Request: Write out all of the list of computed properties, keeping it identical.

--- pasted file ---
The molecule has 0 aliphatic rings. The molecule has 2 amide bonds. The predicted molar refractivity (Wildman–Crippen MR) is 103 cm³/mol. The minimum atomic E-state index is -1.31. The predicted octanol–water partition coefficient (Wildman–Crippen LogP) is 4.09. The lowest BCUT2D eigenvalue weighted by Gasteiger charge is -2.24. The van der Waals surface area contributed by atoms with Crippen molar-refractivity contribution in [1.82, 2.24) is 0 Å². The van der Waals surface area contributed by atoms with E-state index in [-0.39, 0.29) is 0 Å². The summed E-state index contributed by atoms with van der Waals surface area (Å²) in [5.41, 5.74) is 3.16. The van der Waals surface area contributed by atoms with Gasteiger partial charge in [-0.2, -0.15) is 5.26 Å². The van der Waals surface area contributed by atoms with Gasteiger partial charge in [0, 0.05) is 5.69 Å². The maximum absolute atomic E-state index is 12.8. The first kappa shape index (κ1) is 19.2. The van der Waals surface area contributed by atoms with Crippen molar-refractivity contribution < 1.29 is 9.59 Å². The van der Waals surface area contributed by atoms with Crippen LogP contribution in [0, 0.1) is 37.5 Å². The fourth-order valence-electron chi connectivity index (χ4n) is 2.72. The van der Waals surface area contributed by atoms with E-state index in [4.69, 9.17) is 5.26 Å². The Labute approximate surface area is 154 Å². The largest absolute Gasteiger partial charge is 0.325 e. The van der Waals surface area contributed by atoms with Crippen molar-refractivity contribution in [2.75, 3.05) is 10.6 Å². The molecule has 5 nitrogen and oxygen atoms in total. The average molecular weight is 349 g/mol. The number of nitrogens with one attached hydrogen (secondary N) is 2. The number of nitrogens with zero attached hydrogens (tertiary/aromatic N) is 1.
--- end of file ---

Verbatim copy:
The molecule has 0 aliphatic rings. The molecule has 2 amide bonds. The predicted molar refractivity (Wildman–Crippen MR) is 103 cm³/mol. The minimum atomic E-state index is -1.31. The predicted octanol–water partition coefficient (Wildman–Crippen LogP) is 4.09. The lowest BCUT2D eigenvalue weighted by Gasteiger charge is -2.24. The van der Waals surface area contributed by atoms with Crippen molar-refractivity contribution in [1.82, 2.24) is 0 Å². The van der Waals surface area contributed by atoms with E-state index in [-0.39, 0.29) is 0 Å². The summed E-state index contributed by atoms with van der Waals surface area (Å²) in [5.41, 5.74) is 3.16. The van der Waals surface area contributed by atoms with Gasteiger partial charge in [-0.2, -0.15) is 5.26 Å². The van der Waals surface area contributed by atoms with Gasteiger partial charge in [0, 0.05) is 5.69 Å². The maximum absolute atomic E-state index is 12.8. The first kappa shape index (κ1) is 19.2. The van der Waals surface area contributed by atoms with Crippen molar-refractivity contribution < 1.29 is 9.59 Å². The van der Waals surface area contributed by atoms with Crippen LogP contribution in [0, 0.1) is 37.5 Å². The fourth-order valence-electron chi connectivity index (χ4n) is 2.72. The van der Waals surface area contributed by atoms with E-state index in [4.69, 9.17) is 5.26 Å². The Labute approximate surface area is 154 Å². The largest absolute Gasteiger partial charge is 0.325 e. The van der Waals surface area contributed by atoms with Crippen molar-refractivity contribution in [2.75, 3.05) is 10.6 Å². The molecule has 5 nitrogen and oxygen atoms in total. The average molecular weight is 349 g/mol. The number of nitrogens with one attached hydrogen (secondary N) is 2. The number of nitrogens with zero attached hydrogens (tertiary/aromatic N) is 1.